Powered by a housing market that's gaining strength across the country, home improvement giant Lowe's (NYSE:LOW) third-quarter earnings results showed strong growth. Net income jumped 26% higher as profitability and sales both ticked higher.
CEO Robert Niblock held a conference call with Wall Street analysts to discuss the retailer's third-quarter results. Here are a few key points he made in that presentation (all quotes are Niblock's).
Broad-based sales growth
"I'm pleased that we delivered another solid quarter with comparable sales growth of 4.6% or 9.7% on a two-year basis."
Lowe's enjoyed broad-based sales improvements, with each of its 14 geographical regions, and 12 of its 13 product categories rising, year-over-year. Yet Lowe's overall 5% growth again trailed larger rival Home Depot's (NYSE:HD) 5.7% gain.
The difference was customer traffic. Lowe's transaction volume rose by 2.8%, which is a result that most retailers would kill for. However, Home Depot's traffic jumped even higher -- spiking by 4.4%.
Shoppers want to spend
"Most encouraging this quarter is the desire to invest in home continues to grow, as survey respondents are indicating that growth in their home improvement spending is outpacing increases in their overall spending."
Lowe's conducts quarterly surveys of its customers' sentiments, and executives have noticed a sharp improvement in their attitudes toward investing in their homes. "The number of homeowners indicating that their home improvement spending increased has almost doubled since 2012," Niblock shared.
That report is backed up by hard data. Official statistics show that home improvement spending has jumped to over $600 billion per year from $400 billion per year in 2012.
"Gross margin expanded 26 basis points and we effectively controlled expenses, delivering 130 basis points of operating margin expansion."
Lowe's gross margin ticked up to 35% of sales, thanks to lower costs and the success of its seasonal product offering. That's on par with Home Depot's gross profitability, but the two companies' performances differ on net profits. Lowe's 9% net margin significantly trails Home Depot's 13%.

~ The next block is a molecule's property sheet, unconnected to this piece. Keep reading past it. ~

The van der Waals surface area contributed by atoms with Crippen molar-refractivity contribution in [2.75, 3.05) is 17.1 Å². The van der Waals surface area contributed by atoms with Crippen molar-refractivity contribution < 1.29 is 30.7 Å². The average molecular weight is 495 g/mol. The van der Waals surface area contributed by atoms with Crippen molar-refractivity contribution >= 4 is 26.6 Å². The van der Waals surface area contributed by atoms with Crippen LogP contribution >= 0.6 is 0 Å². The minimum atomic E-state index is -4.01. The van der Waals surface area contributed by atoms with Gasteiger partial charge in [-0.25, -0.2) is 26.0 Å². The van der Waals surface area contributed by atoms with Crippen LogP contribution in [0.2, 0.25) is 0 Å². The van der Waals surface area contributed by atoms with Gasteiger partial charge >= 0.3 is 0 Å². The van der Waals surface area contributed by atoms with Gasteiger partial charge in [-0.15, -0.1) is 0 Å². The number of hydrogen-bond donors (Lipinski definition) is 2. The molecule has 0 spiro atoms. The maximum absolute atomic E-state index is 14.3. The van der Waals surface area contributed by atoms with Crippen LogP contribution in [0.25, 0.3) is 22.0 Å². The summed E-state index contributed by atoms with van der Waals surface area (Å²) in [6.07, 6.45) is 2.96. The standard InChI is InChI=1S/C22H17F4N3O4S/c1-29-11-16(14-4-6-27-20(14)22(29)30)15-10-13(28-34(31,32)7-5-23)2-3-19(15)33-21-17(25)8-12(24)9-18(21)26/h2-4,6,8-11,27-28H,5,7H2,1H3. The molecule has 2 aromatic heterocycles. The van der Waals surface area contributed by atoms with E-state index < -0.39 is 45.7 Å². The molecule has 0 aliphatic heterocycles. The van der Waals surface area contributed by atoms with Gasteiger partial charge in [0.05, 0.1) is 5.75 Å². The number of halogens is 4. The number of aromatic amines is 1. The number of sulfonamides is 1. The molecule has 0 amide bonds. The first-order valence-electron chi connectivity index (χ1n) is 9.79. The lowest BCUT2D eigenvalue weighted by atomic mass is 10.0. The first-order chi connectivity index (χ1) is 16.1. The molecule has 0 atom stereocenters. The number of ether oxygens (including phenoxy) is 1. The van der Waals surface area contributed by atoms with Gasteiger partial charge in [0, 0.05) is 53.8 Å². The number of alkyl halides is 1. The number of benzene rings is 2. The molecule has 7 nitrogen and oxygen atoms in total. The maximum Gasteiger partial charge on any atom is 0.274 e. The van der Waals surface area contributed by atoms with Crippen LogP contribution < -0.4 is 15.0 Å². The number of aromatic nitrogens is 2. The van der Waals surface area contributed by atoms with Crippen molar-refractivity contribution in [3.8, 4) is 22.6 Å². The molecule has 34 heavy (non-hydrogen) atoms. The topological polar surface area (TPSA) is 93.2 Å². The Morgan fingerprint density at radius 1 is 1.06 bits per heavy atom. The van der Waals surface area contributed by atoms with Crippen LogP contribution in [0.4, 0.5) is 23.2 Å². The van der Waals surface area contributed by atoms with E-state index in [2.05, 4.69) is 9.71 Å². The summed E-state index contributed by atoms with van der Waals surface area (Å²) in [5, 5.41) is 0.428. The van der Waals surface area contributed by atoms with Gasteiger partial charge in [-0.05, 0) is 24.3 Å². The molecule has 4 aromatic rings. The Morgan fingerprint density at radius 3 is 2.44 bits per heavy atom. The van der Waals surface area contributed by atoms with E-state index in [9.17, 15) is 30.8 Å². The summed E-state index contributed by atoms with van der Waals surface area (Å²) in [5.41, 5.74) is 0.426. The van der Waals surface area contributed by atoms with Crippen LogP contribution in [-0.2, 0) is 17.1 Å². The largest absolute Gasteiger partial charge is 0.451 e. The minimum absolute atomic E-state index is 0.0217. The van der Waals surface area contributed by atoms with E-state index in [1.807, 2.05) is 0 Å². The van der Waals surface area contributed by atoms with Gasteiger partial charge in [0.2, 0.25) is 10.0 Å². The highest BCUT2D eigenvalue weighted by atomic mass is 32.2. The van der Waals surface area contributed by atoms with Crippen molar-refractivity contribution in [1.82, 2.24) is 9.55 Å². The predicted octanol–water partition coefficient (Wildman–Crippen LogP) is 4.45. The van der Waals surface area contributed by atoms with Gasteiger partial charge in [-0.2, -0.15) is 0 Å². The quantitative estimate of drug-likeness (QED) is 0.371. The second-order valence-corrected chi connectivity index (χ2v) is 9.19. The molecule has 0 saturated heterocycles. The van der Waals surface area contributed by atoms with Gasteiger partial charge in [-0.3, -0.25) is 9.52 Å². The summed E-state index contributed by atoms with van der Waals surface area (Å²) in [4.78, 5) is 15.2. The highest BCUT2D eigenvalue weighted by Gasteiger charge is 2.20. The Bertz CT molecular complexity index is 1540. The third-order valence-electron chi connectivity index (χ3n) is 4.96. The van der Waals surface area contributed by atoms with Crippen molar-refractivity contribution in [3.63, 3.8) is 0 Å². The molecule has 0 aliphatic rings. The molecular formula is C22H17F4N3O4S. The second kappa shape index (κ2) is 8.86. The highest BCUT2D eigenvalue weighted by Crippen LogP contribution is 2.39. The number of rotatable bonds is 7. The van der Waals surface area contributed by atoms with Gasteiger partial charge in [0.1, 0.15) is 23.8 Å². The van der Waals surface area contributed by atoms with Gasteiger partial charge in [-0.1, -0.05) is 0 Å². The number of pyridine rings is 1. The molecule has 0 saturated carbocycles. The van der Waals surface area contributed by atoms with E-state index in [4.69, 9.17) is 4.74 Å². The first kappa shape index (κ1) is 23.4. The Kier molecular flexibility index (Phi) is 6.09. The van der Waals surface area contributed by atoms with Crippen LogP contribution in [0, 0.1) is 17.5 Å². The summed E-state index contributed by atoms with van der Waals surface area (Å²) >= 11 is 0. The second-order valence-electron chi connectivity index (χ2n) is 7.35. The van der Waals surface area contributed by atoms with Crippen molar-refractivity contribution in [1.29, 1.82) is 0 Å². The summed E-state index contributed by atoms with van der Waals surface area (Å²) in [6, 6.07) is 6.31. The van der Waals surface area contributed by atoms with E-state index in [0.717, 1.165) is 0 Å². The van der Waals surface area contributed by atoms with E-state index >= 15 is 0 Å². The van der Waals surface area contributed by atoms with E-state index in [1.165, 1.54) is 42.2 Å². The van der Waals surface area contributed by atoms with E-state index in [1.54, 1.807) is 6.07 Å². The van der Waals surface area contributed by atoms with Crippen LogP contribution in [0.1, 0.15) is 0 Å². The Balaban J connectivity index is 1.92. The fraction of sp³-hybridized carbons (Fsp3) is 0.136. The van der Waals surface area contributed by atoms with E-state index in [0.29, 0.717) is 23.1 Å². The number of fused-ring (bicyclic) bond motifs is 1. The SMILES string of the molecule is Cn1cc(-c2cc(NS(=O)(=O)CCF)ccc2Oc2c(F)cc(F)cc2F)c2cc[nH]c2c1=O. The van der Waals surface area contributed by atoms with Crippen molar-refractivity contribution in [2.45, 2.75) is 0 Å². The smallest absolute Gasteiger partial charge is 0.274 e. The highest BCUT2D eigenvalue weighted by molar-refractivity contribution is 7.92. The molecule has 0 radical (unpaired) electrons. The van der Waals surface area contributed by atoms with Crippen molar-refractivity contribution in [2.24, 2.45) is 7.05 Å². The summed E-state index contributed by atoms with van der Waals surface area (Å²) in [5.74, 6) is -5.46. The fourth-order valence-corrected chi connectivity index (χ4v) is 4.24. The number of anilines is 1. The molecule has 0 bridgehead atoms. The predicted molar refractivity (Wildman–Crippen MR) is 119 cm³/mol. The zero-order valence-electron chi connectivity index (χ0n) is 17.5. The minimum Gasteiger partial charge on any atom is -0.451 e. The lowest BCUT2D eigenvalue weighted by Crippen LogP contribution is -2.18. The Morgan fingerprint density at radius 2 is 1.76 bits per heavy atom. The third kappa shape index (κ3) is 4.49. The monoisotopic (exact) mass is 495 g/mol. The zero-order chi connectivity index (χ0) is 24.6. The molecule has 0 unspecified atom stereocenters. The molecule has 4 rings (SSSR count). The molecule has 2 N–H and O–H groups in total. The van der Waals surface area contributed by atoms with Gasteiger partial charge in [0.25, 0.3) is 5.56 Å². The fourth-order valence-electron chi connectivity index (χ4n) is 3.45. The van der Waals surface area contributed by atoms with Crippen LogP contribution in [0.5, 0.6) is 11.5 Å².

Still, Lowe's management expects its profitability to keep steadily rising this year as robust sales growth meets contained expenses.
Excess cash returns to shareholders
"Delivering our commitment to return excess cash to shareholders, in the quarter, we repurchased $750 million of stock under our share repurchase program and paid $260 million in dividends."
Since it has a smaller store footprint, Lowe's typically spends more heavily on expanding its base. The company plans to open as many as 20 new locations this year, while Home Depot's base stays flat.
Yet Lowe's profit gains still leave plenty of room for boosting cash returns to shareholders: Management has spent $3.4 billion on stock buybacks so far this year, up from $3.0 billion over the same time last year. And dividend payments are up to $700 million from $600 million through the first three quarters of 2014.
Long-term positive trends
"The forecast for key drivers of the home improvement industry remain conducive for growth at least through 2017. Steady job and income gains coupled with persistent home price appreciation and strengthening home buying should keep home improvement growth buoyant."
Lowe's executives left their full-year growth outlook unchanged. They see comps clocking in at 4.25% at the midpoint of guidance, or just a tad below Home Depot's 4.9% target.
Meanwhile, Lowe's 21% projected profit gain dwarfs its rival's 14% gain. But as Niblocks' above quote shows, both retailers aren't expecting the positive economic environment -- that's giving a huge boost to sales and profit growth -- to end any time soon.